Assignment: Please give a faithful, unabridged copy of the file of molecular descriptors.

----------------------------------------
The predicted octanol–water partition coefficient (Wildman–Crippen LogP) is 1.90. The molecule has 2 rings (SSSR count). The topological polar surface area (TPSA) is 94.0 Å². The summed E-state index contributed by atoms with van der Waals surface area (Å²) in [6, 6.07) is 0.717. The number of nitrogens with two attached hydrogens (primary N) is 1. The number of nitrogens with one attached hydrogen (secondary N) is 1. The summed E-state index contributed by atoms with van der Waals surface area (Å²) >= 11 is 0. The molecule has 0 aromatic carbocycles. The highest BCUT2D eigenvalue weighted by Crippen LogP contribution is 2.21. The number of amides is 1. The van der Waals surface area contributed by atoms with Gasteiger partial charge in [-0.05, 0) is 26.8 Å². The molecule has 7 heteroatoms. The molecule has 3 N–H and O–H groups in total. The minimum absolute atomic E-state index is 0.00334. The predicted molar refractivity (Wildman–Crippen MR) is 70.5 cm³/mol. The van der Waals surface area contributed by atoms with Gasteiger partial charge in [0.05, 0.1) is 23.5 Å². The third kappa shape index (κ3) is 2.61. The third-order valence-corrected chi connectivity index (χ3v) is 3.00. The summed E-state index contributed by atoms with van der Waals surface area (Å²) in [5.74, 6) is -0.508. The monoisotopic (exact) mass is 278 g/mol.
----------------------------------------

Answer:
The predicted octanol–water partition coefficient (Wildman–Crippen LogP) is 1.90. The molecule has 2 rings (SSSR count). The topological polar surface area (TPSA) is 94.0 Å². The summed E-state index contributed by atoms with van der Waals surface area (Å²) in [6, 6.07) is 0.717. The number of nitrogens with two attached hydrogens (primary N) is 1. The number of nitrogens with one attached hydrogen (secondary N) is 1. The summed E-state index contributed by atoms with van der Waals surface area (Å²) >= 11 is 0. The molecule has 0 aromatic carbocycles. The highest BCUT2D eigenvalue weighted by Crippen LogP contribution is 2.21. The number of amides is 1. The van der Waals surface area contributed by atoms with Gasteiger partial charge in [-0.05, 0) is 26.8 Å². The molecule has 7 heteroatoms. The molecule has 3 N–H and O–H groups in total. The minimum absolute atomic E-state index is 0.00334. The predicted molar refractivity (Wildman–Crippen MR) is 70.5 cm³/mol. The van der Waals surface area contributed by atoms with Gasteiger partial charge in [0.05, 0.1) is 23.5 Å². The third kappa shape index (κ3) is 2.61. The third-order valence-corrected chi connectivity index (χ3v) is 3.00. The summed E-state index contributed by atoms with van der Waals surface area (Å²) in [5.74, 6) is -0.508. The monoisotopic (exact) mass is 278 g/mol.